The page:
Fuss Free Bus

A high-fidelity micro-app to allow users to view bus schedules and  bus schedules and routes, as well as directions from their location to a stop.


What Was the Impetus?

Fuss Free Bus is a micro-app designed as part of the Thinkful bootcamp and my first experience progressing through the entire design process.

The Problem

I was tasked with creating an app for commuters in a hypothetical midwestern city that would allow them to discover:

  1. What specific bus is arriving at the Washington & State stop at the moment?
  2. When the bus they’d like to catch is arriving at the Washington & State stop?
  3. How much time do they have to reach the Washington & State bus stop?

The Solution

View Clickable Prototype

A high-fidelity prototype of a micro-app that allows users to view bus schedules and routes, as well as directions from their location to a stop.

My Role

UX Research

  • Surveys
  • User Interviews
  • User Personas
  • Usability Testing

UX Design

  • User Flows
  • Information Architecture
  • Wireframes
  • High Fidelity Prototype

UI Design

  • Visual Design
  • Branding
  • Logo Design

The Process

I began by conducting a competitive analysis of similar apps to determine what worked well and what could be refined with my app.

What Does the Competition Look Like?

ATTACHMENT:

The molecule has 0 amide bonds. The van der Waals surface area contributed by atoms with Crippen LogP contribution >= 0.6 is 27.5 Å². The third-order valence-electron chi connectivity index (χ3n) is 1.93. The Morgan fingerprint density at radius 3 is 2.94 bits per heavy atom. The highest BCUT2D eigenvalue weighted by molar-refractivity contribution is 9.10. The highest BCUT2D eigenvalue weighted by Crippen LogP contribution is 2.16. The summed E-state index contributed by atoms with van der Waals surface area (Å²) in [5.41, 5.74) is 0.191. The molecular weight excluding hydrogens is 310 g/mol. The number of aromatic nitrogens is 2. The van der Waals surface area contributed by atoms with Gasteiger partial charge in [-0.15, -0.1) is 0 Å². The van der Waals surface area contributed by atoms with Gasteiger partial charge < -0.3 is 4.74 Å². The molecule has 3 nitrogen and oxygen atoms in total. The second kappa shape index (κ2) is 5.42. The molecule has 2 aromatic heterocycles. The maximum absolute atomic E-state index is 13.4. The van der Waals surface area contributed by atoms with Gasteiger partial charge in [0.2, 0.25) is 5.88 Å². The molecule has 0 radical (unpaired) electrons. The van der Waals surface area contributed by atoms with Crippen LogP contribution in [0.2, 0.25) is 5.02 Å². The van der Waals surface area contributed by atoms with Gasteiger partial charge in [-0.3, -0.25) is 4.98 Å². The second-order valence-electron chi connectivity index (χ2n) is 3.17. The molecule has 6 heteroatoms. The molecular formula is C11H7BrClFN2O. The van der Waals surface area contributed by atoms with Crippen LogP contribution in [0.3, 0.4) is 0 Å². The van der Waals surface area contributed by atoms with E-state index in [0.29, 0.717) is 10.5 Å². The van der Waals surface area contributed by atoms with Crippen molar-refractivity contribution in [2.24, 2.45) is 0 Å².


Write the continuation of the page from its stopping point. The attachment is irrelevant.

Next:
Transit Stop (CTA)


  • Simple UI
  • Familiar map (Google)


  • Must already be familiar with CTA
  • Bus arrival times not reported accurately


  • Make sure there’s only one tap between selecting a stop and id-ing how many minutes until a bus arrives/ETA



  • Robust features
  • Bus location tracking readily available


  • Inaccurate time tracking
  • Robust features are sometimes overwhelming


  • Increase user control and freedom by allowing them to search routes by what is most important to them

What do the People Want?


Once I'd taken a good look at the current solutions, I conducted a survey of bus riders in major midwestern cities-Indianapolis, Chicago, St. Louis, and Detroit-to identify their pain points and priorities.


Over half of users fell into this age group


Survey respondents


Cities represented

Based on survey data, it was clear that what mattered most to users was reliable bus tracking information that was quickly visually available.

User Interviews

I conducted user interviews with select survey respondents to glean more information, and they revealed a number of unexpected pain points. One user emphasized the need for trustworthiness:

"I hit Google Maps first to get a general idea, and then the city’s website to get accurate times. I feel like Google Maps isn’t 100% accurate"

Another user was primarily concerned with safety at stops:

"If I'm using a new stop, I'll go into Google Streetview to check out the stop and see if it has sidewalks and streetlights."

Stepping into my User's Shoes


Based on my research, I created two distinct user personas for commuters, Bee and Alex.

Bee G.
Age 30s
Software Developer


Bee doesn't have a car, and uses the bus to commute to and from school and their friends' houses.


Navigating the transit system feels so complicated-why isn't it as easy as taking an Uber?

Alex F.
Age 40s


Alex doesn't have a car, and uses the bus to commute to and from work and to run errands.